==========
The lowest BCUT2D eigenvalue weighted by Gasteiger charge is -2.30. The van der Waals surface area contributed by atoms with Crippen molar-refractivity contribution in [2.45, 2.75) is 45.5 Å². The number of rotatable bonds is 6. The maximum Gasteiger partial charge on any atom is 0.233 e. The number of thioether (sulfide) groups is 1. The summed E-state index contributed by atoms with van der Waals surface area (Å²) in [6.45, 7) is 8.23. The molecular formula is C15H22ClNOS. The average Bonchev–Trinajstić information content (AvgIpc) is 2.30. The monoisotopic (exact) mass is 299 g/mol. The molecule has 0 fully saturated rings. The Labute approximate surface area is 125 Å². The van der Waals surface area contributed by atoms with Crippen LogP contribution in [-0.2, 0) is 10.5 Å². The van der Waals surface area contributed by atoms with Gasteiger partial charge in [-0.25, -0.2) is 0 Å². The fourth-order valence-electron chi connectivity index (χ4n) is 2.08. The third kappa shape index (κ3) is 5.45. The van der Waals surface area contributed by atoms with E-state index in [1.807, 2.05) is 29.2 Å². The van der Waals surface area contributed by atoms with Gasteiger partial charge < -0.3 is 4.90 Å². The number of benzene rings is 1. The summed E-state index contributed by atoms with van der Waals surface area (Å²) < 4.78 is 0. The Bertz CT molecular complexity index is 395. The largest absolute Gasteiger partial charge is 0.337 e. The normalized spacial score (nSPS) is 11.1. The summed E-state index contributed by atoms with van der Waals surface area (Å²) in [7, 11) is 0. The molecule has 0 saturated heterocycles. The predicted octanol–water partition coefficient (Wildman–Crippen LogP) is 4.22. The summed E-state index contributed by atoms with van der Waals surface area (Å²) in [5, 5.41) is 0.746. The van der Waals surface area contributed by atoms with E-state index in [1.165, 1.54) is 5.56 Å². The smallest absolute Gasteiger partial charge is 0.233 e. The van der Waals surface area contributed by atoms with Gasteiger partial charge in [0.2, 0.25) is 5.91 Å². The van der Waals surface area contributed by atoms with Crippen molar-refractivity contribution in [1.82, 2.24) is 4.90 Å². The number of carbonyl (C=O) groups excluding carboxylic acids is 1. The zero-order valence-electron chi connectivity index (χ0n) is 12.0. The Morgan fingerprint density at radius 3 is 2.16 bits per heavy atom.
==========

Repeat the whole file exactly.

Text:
The lowest BCUT2D eigenvalue weighted by Gasteiger charge is -2.30. The van der Waals surface area contributed by atoms with Crippen molar-refractivity contribution in [2.45, 2.75) is 45.5 Å². The number of rotatable bonds is 6. The maximum Gasteiger partial charge on any atom is 0.233 e. The number of thioether (sulfide) groups is 1. The summed E-state index contributed by atoms with van der Waals surface area (Å²) in [6.45, 7) is 8.23. The molecular formula is C15H22ClNOS. The average Bonchev–Trinajstić information content (AvgIpc) is 2.30. The monoisotopic (exact) mass is 299 g/mol. The molecule has 0 fully saturated rings. The Labute approximate surface area is 125 Å². The van der Waals surface area contributed by atoms with Crippen LogP contribution in [-0.2, 0) is 10.5 Å². The van der Waals surface area contributed by atoms with Gasteiger partial charge in [-0.25, -0.2) is 0 Å². The fourth-order valence-electron chi connectivity index (χ4n) is 2.08. The third kappa shape index (κ3) is 5.45. The van der Waals surface area contributed by atoms with E-state index in [1.807, 2.05) is 29.2 Å². The van der Waals surface area contributed by atoms with Gasteiger partial charge < -0.3 is 4.90 Å². The number of benzene rings is 1. The summed E-state index contributed by atoms with van der Waals surface area (Å²) < 4.78 is 0. The Bertz CT molecular complexity index is 395. The largest absolute Gasteiger partial charge is 0.337 e. The normalized spacial score (nSPS) is 11.1. The summed E-state index contributed by atoms with van der Waals surface area (Å²) in [7, 11) is 0. The molecule has 0 saturated heterocycles. The predicted octanol–water partition coefficient (Wildman–Crippen LogP) is 4.22. The summed E-state index contributed by atoms with van der Waals surface area (Å²) in [5, 5.41) is 0.746. The van der Waals surface area contributed by atoms with E-state index in [1.165, 1.54) is 5.56 Å². The smallest absolute Gasteiger partial charge is 0.233 e. The van der Waals surface area contributed by atoms with Gasteiger partial charge in [0.2, 0.25) is 5.91 Å². The van der Waals surface area contributed by atoms with Crippen molar-refractivity contribution in [1.82, 2.24) is 4.90 Å². The number of carbonyl (C=O) groups excluding carboxylic acids is 1. The zero-order valence-electron chi connectivity index (χ0n) is 12.0. The Morgan fingerprint density at radius 3 is 2.16 bits per heavy atom.